Why Mortgage Rates Dropped Slightly Today, And Why They Won’t Stay Down Much Longer

by Florida's #1 Mortgage Planner on March 18, 2009

No doubt, unless you are a hermit, you have heard the media talk about mortgage rates heading for 4%.  Heck, even Jim Cramer, you know that “Mad Money” guy on CNBC, was praising Ben Bernanke for making this move today and even saying he just gave us 4% mortgage rates.  Of course, John Stewart (Daily Show on Comedy Central) showed just how good Jim Cramer is, and it makes you wonder just how much he knows about the markets and how mortgage rates are derived.

So, just why is everyone in the media talking about 4% mortgage rates again?

Well, it all comes down to the Fed’s Policy Statement and not just their rate decision.  Sure, the Fed kept the Fed Funds Rate at 0-0.25%, but statements released were what really is driving the markets nuts today.  Let’s take a moment and dissect it…

Information received since the Federal Open Market Committee met in January indicates that the economy continues to contract.  Job losses, declining equity and housing wealth, and tight credit conditions have weighed on consumer sentiment and spending (no arguments there).  Weaker sales prospects and difficulties in obtaining credit have led businesses to cut back on inventories and fixed investment (reduced inventories help spark inflation).  U.S. exports have slumped as a number of major trading partners have also fallen into recession.  Although the near-term economic outlook is weak, the Committee anticipates that policy actions to stabilize financial markets and institutions, together with fiscal and monetary stimulus, will contribute to a gradual resumption of sustainable economic growth (and what about inflation when this happens?).

In light of increasing economic slack here and abroad, the Committee expects that inflation will remain subdued (big gamble).  Moreover, the Committee sees some risk that inflation could persist for a time below rates that best foster economic growth and price stability in the longer term (CPI showed deflation is not an issue).

In these circumstances, the Federal Reserve will employ all available tools to promote economic recovery and to preserve price stability (this has been repeated time and again).  The Committee will maintain the target range for the federal funds rate at 0 to 1/4 percent and anticipates that economic conditions are likely to warrant exceptionally low levels of the federal funds rate for an extended period (until America decides it’s OK to increase their debt loads again).  To provide greater support to mortgage lending and housing markets, the Committee decided today to increase the size of the Federal Reserve’s balance sheet further by purchasing up to an additional $750 billion of agency mortgage-backed securities, bringing its total purchases of these securities to up to $1.25 trillion this year, and to increase its purchases of agency debt this year by up to $100 billion to a total of up to $200 billion (here is why mortgage rates are dropping today – market manipulation)Moreover, to help improve conditions in private credit markets, the Committee decided to purchase up to $300 billion of longer-term Treasury securities over the next six months (wow, the governmentis even manipulating their own debt market).  The Federal Reserve has launched the Term Asset-Backed Securities Loan Facility (yet another bailout program) to facilitate the extension of credit to households and small businesses and anticipates that the range of eligible collateral for this facility is likely to be expanded to include other financial assets (they will probably even except excrement as collateral so they can give away money).  The Committee will continue to carefully monitor the size and composition of the Federal Reserve’s balance sheet in light of evolving financial and economic developments.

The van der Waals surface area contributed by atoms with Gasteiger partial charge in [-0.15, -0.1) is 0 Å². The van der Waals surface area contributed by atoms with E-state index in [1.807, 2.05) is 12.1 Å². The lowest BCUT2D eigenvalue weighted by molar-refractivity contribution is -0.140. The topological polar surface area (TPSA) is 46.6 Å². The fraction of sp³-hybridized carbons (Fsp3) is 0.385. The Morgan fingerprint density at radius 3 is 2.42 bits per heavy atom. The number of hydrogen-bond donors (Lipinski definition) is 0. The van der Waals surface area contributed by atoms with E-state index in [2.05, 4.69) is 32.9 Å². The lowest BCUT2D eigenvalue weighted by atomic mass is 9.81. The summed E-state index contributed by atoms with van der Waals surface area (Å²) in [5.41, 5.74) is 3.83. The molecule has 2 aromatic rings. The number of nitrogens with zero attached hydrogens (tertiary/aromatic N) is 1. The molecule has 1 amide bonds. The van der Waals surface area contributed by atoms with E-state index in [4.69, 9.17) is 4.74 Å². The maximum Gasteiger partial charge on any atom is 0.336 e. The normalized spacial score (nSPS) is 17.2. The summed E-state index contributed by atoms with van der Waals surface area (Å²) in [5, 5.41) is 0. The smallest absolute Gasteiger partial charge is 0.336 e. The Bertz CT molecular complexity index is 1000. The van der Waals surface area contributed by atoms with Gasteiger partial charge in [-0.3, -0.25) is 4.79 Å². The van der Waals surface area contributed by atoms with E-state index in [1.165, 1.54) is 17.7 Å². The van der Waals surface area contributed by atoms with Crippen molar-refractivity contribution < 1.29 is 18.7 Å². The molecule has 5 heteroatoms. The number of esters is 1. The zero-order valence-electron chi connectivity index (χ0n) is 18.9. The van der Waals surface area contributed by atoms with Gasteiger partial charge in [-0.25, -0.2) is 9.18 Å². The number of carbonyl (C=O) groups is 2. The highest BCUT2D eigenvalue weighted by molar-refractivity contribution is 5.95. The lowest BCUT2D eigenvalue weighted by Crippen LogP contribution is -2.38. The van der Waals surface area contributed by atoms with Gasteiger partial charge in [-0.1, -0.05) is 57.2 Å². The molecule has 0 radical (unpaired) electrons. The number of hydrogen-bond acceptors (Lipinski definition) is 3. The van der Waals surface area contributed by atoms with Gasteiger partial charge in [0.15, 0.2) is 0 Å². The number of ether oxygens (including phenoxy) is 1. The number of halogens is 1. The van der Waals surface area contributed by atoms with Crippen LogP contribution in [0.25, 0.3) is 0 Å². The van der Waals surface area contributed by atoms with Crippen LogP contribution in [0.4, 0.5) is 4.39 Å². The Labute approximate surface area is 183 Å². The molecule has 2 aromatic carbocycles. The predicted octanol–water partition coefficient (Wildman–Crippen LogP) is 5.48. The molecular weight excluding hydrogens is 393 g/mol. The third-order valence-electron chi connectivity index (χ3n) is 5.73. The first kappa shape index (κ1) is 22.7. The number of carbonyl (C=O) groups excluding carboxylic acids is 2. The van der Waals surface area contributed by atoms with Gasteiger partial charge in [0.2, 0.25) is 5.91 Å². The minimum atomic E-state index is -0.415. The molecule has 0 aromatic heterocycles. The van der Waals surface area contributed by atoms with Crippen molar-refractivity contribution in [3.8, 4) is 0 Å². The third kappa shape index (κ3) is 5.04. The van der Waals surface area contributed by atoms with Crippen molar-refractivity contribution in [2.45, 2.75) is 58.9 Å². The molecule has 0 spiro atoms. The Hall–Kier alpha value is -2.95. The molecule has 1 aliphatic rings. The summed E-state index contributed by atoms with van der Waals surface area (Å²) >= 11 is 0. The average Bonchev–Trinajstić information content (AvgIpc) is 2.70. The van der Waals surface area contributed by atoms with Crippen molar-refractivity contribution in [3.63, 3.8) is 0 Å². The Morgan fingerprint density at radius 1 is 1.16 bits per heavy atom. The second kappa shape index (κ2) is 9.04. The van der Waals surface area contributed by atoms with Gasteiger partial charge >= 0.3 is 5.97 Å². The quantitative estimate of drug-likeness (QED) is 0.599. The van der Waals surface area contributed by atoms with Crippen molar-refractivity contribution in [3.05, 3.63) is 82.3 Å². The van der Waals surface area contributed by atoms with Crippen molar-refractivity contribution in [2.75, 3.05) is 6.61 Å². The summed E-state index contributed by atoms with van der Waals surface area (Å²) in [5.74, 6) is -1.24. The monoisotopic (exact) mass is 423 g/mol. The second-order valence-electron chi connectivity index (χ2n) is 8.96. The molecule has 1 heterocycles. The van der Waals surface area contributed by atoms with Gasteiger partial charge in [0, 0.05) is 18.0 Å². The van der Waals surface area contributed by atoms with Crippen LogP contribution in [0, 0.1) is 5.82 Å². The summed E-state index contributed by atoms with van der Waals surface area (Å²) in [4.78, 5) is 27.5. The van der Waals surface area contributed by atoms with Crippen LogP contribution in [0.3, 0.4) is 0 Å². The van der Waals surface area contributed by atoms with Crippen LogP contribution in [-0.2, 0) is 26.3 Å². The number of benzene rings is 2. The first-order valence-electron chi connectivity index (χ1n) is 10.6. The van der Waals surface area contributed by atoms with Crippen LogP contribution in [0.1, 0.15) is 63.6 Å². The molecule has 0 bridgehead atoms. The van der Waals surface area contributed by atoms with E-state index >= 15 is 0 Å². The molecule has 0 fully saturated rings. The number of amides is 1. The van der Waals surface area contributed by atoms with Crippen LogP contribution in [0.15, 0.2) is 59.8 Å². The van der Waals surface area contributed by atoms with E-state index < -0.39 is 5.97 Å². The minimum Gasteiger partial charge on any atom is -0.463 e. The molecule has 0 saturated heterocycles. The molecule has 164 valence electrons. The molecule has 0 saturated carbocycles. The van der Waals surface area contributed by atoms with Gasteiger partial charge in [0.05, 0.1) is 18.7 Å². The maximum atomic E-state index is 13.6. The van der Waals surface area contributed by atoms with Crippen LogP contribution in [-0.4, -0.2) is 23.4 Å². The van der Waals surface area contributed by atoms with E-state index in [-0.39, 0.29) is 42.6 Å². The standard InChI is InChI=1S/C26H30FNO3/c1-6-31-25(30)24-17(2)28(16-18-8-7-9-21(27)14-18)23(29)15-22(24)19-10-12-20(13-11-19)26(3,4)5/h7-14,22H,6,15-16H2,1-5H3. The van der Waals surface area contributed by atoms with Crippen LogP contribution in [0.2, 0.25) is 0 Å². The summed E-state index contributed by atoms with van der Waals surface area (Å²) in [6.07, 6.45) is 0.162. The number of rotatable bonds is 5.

OK, am I being harsh?  Maybe. Reality will show a different picture, one that has all of this Fed purchasing of mortgage backed securities as only keeping mortgage rates steady, just as they have been.  What I read into this, and maybe I am wrong, is that the Fed knows market pressures are going to increase and want to drive mortgage rates higher, and do so for a long time.  As a result, they will need far more than the original $500 billion in market manipulation to prevent the mortgage rate bubble from bursting too soon.  Do to other market forces and the way mortgage rates are derived, mortgage rates are not likely to drop much, nor will they likely stay low for an extended period of time.

Yes, the mortgage rate bubble I have talked about before is likely seeing more “air” being pushed into it.  As the government spending spree continues, along with the “gradual” return of the economy, the mortgage rate bubble will burst as artificially inflated markets do.  One need to look no further than the housing market to see this fact, as it was artificially inflated interestingly enough by the government, namely Barney Frank and Christopher Dodd.  Are you going to believe that the Fed’s market manipulation of MBS is not going to result in a bubble burst?  We can only hope that the Fed will make a pinhole and let the air out gently, but with a bubble as big as $1.25 trillion, even a pinhole is likely to create a big bang.

Leave a Comment